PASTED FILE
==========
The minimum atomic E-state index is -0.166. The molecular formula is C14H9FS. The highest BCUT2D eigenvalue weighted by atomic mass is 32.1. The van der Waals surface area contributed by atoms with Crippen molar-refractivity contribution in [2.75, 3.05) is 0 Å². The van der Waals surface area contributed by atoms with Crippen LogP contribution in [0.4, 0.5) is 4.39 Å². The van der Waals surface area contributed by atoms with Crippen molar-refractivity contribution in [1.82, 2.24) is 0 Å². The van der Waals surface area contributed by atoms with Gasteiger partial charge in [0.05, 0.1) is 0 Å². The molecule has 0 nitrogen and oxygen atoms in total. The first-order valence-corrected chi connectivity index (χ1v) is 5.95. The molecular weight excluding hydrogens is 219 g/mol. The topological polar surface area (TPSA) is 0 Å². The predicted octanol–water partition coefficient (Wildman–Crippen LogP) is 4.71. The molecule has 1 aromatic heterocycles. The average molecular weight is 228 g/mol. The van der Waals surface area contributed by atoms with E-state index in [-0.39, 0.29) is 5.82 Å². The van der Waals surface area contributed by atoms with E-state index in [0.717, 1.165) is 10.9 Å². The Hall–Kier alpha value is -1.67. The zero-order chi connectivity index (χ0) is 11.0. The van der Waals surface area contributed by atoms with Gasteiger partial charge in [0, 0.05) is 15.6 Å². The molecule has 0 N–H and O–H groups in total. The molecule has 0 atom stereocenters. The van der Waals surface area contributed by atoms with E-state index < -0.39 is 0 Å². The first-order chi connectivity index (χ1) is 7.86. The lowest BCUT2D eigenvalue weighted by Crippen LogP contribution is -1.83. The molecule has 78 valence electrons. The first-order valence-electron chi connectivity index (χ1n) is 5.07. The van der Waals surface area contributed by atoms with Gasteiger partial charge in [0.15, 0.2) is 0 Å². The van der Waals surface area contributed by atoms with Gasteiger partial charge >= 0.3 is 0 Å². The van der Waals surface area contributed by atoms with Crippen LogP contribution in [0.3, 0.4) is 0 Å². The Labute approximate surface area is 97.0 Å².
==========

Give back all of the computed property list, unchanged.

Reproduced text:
The minimum atomic E-state index is -0.166. The molecular formula is C14H9FS. The highest BCUT2D eigenvalue weighted by atomic mass is 32.1. The van der Waals surface area contributed by atoms with Crippen molar-refractivity contribution in [2.75, 3.05) is 0 Å². The van der Waals surface area contributed by atoms with Crippen LogP contribution in [0.4, 0.5) is 4.39 Å². The van der Waals surface area contributed by atoms with Crippen molar-refractivity contribution in [1.82, 2.24) is 0 Å². The van der Waals surface area contributed by atoms with Gasteiger partial charge in [0.05, 0.1) is 0 Å². The molecule has 0 nitrogen and oxygen atoms in total. The first-order valence-corrected chi connectivity index (χ1v) is 5.95. The molecular weight excluding hydrogens is 219 g/mol. The topological polar surface area (TPSA) is 0 Å². The predicted octanol–water partition coefficient (Wildman–Crippen LogP) is 4.71. The molecule has 1 aromatic heterocycles. The average molecular weight is 228 g/mol. The van der Waals surface area contributed by atoms with E-state index in [-0.39, 0.29) is 5.82 Å². The van der Waals surface area contributed by atoms with E-state index in [0.717, 1.165) is 10.9 Å². The Hall–Kier alpha value is -1.67. The zero-order chi connectivity index (χ0) is 11.0. The van der Waals surface area contributed by atoms with Gasteiger partial charge in [0, 0.05) is 15.6 Å². The molecule has 0 N–H and O–H groups in total. The molecule has 0 atom stereocenters. The van der Waals surface area contributed by atoms with E-state index < -0.39 is 0 Å². The first-order chi connectivity index (χ1) is 7.86. The lowest BCUT2D eigenvalue weighted by Crippen LogP contribution is -1.83. The molecule has 78 valence electrons. The first-order valence-electron chi connectivity index (χ1n) is 5.07. The van der Waals surface area contributed by atoms with Gasteiger partial charge in [0.15, 0.2) is 0 Å². The van der Waals surface area contributed by atoms with Gasteiger partial charge >= 0.3 is 0 Å². The van der Waals surface area contributed by atoms with Crippen LogP contribution in [0.3, 0.4) is 0 Å². The Labute approximate surface area is 97.0 Å².